EDS 113 Module 3E: My classroom realities on differentiation

So many teachers have dreamed of differentiating classroom assessments, and one can imagine the clamor to incorporate such into formal curricula, but the perceived disadvantages seem to continue to outweigh the benefits. What really is the current state of our teachers and classrooms that something as beneficial, even exciting, as differentiated assessments cannot penetrate most class instruction? or, if implemented (or attempting to), what are the struggles in differentiation? Let me make my own classroom as a case study.

I work at a numeracy and literacy enrichment center, which is short for an after school facility. The owners are very amiable and generous, but as teachers there, I and my coworkers understand that there is always a business side to things. Two to four students are accommodated at a single class, regardless of level, with only student and teacher availability as basis for the placement. Students come in for an hour’s worth of session, multiple times a week, with usually the same classmates. Which means our number one enemy is the time constraint. It is not a joke to actually be concerned about student progress and care how every student may benefit from their 60 minutes if a single teacher is constantly bombarded by a five year old on one side of the desk, and then a 14 year old, and then an 11 on the other. All three clearly needed some type of attention, and for the most part, it is impossible to speak to more than one at the same time (we wish we can, and we sure tried).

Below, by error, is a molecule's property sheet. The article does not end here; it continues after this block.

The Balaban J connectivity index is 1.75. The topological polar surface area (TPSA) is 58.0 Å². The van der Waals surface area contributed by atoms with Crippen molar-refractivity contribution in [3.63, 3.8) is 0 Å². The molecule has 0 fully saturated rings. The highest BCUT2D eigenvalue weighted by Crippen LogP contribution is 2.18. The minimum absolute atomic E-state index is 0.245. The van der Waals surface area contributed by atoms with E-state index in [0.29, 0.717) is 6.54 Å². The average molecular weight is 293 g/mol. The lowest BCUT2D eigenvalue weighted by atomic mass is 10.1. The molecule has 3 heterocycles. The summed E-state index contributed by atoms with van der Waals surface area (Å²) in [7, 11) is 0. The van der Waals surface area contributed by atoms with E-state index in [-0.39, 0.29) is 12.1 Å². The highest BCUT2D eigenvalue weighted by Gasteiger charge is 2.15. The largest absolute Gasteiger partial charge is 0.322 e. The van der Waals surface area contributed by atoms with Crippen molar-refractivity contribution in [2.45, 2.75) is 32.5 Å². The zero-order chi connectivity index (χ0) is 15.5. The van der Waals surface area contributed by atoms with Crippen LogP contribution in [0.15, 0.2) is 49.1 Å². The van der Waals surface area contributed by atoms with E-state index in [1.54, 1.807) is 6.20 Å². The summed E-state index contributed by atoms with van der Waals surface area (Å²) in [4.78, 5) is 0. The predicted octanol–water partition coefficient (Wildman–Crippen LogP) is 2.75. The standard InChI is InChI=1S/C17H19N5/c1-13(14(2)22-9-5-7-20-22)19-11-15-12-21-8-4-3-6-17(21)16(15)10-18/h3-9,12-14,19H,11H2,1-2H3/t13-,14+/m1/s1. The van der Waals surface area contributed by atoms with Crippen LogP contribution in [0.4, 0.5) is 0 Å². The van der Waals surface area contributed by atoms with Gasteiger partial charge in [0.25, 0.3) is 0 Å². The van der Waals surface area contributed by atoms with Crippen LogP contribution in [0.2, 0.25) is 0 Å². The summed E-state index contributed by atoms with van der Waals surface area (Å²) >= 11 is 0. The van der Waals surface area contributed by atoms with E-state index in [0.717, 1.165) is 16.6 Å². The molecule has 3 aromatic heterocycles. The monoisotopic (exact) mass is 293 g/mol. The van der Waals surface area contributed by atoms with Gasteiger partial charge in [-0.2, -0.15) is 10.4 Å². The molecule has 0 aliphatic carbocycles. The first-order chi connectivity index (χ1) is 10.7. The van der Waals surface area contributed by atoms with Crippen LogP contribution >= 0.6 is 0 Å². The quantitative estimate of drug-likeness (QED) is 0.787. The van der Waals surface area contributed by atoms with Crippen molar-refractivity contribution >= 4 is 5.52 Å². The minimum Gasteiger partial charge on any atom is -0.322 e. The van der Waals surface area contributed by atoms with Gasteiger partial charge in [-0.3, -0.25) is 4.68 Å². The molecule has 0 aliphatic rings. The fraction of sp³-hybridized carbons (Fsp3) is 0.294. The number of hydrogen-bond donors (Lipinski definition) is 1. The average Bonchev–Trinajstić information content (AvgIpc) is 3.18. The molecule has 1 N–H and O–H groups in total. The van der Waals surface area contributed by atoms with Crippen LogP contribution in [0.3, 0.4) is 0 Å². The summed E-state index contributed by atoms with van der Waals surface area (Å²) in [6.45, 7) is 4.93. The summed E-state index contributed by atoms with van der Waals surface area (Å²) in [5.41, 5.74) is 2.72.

Second is the lack of rigid scheduling. Although like I said earlier, we are trying to understand this as it is one on the business side, and at this point, the center has decided that we cannot afford to refuse a student only because the teacher only cared to admit same- level pupils at a given time slot.

Third and last is the lack of preparation time. Teachers at our center prepare for their classes during their lunch hour, or force themselves to report to work very early. Sometimes, as much as we dislike doing so, we are forced to prepare some materials during another student’s class, and we hate to be in this position. But it’s better than no preparation at all. Management seem to scrimp on this because again, it is hard to lose a whole hour, which again meant losing business.

Me and my coworkers continue to seek a solution somehow on how to reconcile issues on differentiation of instruction and of assessment and the lack of allowance on matters of resources and time, so for now, we continue to do our best and multitask by rehersing talking to two people at the same time.

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